David Ortiz’s Predictable Splits

The ups and downs of Big Papi’s last few years have been well documented. From Franchise HR marks to steroid admissions (kind of?). Sometimes he carries the Sox, sometimes he sinks them. For someone who was once named “Most Clutch Player In Red Sox History”, he certainly has been inconsistent.

In 2010, he has had some normal trends, and some abnormal (for Ortiz) ones.Let’s first tackle the clutch player angle. This season Ortiz’s average in high leverage situation (for the leverage explanation, see yesterday’s post) is shockingly low: .217 in 28 PAs. You might think small sample size, but isn’t that sort of the point? These are the few big situations where Ortiz has defined his career as a Red Sox hitter. Interesting that the Rays still walked him in the 9th last night. His medium and low leverage situation averages are .272 and .263 respectively.

Another of the obvious tags Ortiz has been pinned with over the years is the Lefty vs Lefty struggles he has had. Every manager looks for L v L matchups, and in Ortiz’s case, for good reason. His is sitting squarely on the Mendoza Line vs lefties, while he is up at .287 vs righties. Not a good stat by any means, but about what you’d expect given his slow start to the year and the usual splits for right vs left.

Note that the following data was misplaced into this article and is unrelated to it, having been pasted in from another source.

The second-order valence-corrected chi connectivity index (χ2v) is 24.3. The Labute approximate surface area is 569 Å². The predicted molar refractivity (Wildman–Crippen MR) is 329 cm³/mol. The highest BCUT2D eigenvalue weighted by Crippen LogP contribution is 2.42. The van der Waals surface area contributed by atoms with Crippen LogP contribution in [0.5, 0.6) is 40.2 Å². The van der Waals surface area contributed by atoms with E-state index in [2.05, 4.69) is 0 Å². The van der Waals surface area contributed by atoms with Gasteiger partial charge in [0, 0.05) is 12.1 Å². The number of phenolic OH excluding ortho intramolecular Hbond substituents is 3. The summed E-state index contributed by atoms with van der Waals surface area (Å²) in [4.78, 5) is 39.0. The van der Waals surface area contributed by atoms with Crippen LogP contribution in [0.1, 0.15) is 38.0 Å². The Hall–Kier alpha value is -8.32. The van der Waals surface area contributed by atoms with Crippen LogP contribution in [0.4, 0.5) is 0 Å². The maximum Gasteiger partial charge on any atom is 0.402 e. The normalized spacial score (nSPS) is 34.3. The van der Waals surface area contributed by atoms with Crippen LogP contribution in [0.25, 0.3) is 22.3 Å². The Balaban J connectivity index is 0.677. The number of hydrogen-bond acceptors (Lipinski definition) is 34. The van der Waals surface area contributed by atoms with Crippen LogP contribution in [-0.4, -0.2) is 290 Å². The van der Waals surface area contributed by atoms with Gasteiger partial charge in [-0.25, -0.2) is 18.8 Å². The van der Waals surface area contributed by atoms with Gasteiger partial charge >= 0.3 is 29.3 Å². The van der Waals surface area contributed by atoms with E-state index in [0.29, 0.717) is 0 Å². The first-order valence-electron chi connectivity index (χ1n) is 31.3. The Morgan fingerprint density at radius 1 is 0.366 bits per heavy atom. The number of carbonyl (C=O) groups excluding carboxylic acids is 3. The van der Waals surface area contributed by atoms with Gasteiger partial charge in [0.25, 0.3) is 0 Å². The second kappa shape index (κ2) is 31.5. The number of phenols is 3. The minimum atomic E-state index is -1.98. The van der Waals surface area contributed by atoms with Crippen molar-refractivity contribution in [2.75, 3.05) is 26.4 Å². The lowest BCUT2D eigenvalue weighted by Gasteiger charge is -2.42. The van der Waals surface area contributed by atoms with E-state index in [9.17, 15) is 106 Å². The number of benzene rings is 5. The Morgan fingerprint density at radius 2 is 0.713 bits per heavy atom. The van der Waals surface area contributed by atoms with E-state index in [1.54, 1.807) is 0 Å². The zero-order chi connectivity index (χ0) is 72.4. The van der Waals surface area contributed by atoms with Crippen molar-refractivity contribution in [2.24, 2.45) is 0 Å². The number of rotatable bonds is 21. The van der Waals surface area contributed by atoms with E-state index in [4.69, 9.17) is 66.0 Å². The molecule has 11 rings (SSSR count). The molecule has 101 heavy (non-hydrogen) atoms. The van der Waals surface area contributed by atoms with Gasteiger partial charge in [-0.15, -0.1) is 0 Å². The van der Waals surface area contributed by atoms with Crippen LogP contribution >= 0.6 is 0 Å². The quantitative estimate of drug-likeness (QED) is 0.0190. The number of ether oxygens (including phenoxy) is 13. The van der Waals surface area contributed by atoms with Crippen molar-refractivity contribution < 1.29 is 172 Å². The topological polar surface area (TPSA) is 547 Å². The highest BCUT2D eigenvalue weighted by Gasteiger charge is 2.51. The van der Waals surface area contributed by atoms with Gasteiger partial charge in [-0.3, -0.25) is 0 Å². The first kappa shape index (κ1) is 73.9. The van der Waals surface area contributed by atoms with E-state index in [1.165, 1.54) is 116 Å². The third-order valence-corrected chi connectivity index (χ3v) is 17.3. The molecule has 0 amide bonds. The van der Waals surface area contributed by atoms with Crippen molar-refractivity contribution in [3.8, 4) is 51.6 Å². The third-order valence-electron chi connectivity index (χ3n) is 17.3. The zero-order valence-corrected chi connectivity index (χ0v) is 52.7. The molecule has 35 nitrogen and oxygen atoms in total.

What ties these two stats together (unfortunately) is that late in the game you see a lot more pitchers being pulled for matchup specific at bats. Clearly this tactic is changing the results for Ortiz late in games in ways it never did in 2004. He used to get the “Last Night” treatment where teams would just not bother with the pitching change and walk him. Now they see him as an out given the correct matchup more often than a “keep away IBB”.

I’ll leave you with this link and a few more tidbits. If you’d like to look further into Papi’s split stats click here. Here are those tidbits I promised. Most of which are regarding Ortiz’s encouraging progression through the first few months of the season.

His BB/K ratio has been better in every month. As has his K%.

His Infield Fly Ball Percentage was 15% in April, and 3% in May.

His OPS was .524 in April. It hasn’t been below .928 in any month since.

He isn’t on the DL yet. Which in 2010, counts for a lot.

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